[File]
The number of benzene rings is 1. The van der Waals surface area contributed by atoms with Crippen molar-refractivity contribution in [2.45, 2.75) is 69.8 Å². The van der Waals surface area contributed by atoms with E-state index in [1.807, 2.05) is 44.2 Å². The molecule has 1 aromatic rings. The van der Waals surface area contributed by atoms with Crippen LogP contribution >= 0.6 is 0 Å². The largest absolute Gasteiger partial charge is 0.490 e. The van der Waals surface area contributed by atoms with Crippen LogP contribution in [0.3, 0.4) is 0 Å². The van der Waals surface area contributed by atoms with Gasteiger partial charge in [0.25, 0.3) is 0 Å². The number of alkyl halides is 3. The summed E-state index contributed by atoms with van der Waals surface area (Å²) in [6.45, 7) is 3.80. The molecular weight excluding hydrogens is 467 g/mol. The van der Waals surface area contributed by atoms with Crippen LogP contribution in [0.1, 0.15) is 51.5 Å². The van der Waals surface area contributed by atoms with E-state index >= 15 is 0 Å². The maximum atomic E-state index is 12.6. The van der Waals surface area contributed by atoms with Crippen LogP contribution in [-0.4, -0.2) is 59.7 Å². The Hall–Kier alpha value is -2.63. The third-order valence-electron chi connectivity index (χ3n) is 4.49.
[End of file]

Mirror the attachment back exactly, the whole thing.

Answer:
The number of benzene rings is 1. The van der Waals surface area contributed by atoms with Crippen molar-refractivity contribution in [2.45, 2.75) is 69.8 Å². The van der Waals surface area contributed by atoms with E-state index in [1.807, 2.05) is 44.2 Å². The molecule has 1 aromatic rings. The van der Waals surface area contributed by atoms with Crippen LogP contribution >= 0.6 is 0 Å². The largest absolute Gasteiger partial charge is 0.490 e. The van der Waals surface area contributed by atoms with Crippen LogP contribution in [0.3, 0.4) is 0 Å². The van der Waals surface area contributed by atoms with Gasteiger partial charge in [0.25, 0.3) is 0 Å². The number of alkyl halides is 3. The summed E-state index contributed by atoms with van der Waals surface area (Å²) in [6.45, 7) is 3.80. The molecular weight excluding hydrogens is 467 g/mol. The van der Waals surface area contributed by atoms with Crippen LogP contribution in [0.1, 0.15) is 51.5 Å². The van der Waals surface area contributed by atoms with E-state index >= 15 is 0 Å². The maximum atomic E-state index is 12.6. The van der Waals surface area contributed by atoms with Crippen LogP contribution in [-0.4, -0.2) is 59.7 Å². The Hall–Kier alpha value is -2.63. The third-order valence-electron chi connectivity index (χ3n) is 4.49.